Reduce wildfire risks to mitigate climate change

There’s been a lot of hand wringing lately among federal officials about American forests, climate change and the “new normal” of longer and unnaturally severe wildfire seasons.  Scientific evidence suggests climate change is contributing to profound ecological changes in our forests.  If policymakers are serious about mitigating these impacts and reducing carbon emissions, they should support efforts to actively manage our federal forests and reduce the size and severity of wildfires. 
Wildfire seasons are now on average 78 days longer than the 1970s, and there’s been a sevenfold increase in fires of 10,000 acres or more.  Carbon emissions are expected to increase by 50 percent by 2050, according to university and federal researchers.  This is not a new problem, as NASA estimates that carbon emissions from fires are up 240 percent across the American West since the 1980s.  One study estimates that fires in the U.S. release about 290 million metric tons of carbon dioxide each year.  Scientists at the National Center for Atmospheric Research and the University of California found that wildfires can contribute a larger proportion of the carbon dioxide released in several western and southeastern states.
{mosads}California has become ground zero in our forest health crisis.  With about 29 million dead and dying trees, climate change and prolonged drought have resulted in unprecedented tree mortality that helps fuel catastrophic wildfire.  Over 300,000 acres burned in California in 2015 alone.  Several years ago researchers found that wildfires burning during an eight day period emitted the equivalent of about 25 percent of the average monthly emissions from all fossil fuel burning in that state. Another study indicated that California’s wildlands are responsible for about 8 million tons of carbon pollution annually, more climate pollution than is released every year by the entire economy of Vermont.  
No one is suggesting that proactive forest management can prevent all wildfires or reduce wildfire carbon emissions to zero.  But, it’s undeniable that forest health plays a major role in the size and severity of today’s wildfires.  Sixty to 80 million acres of our national forests are at risk of wildfire, insects and disease, according to U.S. Forest Service estimates.  The decline in timber harvests and thinning on federal lands, combined with a century of wildfire suppression, have left many national forests unnaturally overgrown.  And if a burned forest is not rehabilitated, as is often the case on federal lands, trees may not naturally regenerate and dead logs left by the fires emit carbon long after the fires have been extinguished.  Instead of serving as a carbon sink, many national forests are becoming a carbon source and a net polluter.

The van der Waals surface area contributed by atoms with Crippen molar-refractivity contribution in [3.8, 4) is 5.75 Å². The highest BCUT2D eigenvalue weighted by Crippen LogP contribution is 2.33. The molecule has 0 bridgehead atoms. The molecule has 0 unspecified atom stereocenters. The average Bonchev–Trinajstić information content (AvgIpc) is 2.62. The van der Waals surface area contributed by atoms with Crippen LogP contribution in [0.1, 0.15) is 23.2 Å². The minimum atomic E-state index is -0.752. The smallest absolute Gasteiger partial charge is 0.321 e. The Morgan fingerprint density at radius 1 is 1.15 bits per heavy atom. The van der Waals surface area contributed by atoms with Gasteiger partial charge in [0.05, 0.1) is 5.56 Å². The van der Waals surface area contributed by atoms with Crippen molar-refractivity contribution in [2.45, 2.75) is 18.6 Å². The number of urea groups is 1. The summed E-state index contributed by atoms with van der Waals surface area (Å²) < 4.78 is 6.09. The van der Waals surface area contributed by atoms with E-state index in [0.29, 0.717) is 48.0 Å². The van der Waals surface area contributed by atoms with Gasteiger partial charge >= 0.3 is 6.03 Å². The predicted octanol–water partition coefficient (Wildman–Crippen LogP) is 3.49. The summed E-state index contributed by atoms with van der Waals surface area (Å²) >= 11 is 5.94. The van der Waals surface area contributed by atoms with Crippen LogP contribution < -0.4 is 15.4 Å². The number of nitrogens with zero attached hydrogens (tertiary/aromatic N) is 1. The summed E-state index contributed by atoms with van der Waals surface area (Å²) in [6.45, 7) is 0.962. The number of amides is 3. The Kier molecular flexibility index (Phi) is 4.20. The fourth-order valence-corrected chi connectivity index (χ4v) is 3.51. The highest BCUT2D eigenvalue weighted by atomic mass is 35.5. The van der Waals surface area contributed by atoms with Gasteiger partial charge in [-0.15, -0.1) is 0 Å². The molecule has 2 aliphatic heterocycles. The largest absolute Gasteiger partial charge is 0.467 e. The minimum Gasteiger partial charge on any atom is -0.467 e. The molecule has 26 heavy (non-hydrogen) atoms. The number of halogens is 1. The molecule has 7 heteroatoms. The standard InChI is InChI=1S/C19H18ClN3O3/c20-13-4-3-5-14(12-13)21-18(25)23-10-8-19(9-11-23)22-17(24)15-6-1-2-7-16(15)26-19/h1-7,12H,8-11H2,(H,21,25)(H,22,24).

Due to current policies, even well-intentioned ones, federal land managers are only restoring a fraction of at-riskforests on an annual basis.  One factor is that the Forest Service spends over half of its funding on wildfire suppression, exhausting its budget and forcing the agency to redirect funding from programs that help restoreforest health.  Fixing the problem of “fire borrowing” is critically important, but it is only a half-solution if more work isn’t being done on the ground.  To even come close to achieving forest restoration goals in our lifetimes, the agency needs the policy and legal tools to increase the pace and scale of forest projects today.  
To do this, Congress must address the primary factors limiting the management of our national forests.  Often times, forest management is constrained by litigation and the cost and time required for the Forest Service to satisfy well-intended but burdensome compliance requirements.  After a forest project is developed, it can take the Forest Service as long as three years before a single tree is removed.  Policies that expedite work on vulnerable forests can not only reduce the severity of wildfires, it can provide climate benefits long after the work is completed.
Researchers estimate that harvested and regenerated forests will provide approximately 30 percent more total carbon sequestration benefits than unmanaged forests. That’s because more than half of those benefits come from replacing fossil fuels with carbon-storing wood products.  Through active forest management, harvesting a ton of wood provides more sequestration benefits than leaving that ton growing in the forest. 
We should empower our federal land managers to improve the health of our forests, reduce carbon emissions and protect their environmental and economic benefits for future generations.  Rather than hand wringing over the “new normal,” it’s time for policy makers to pursue sensible solutions that make our forests more resilient to the impacts of wildfire and climate change.

Nick Smith is executive director of Healthy Forests, Healthy Communities, a non-profit, non-partisan organization that advocates for active management of federal forest lands.

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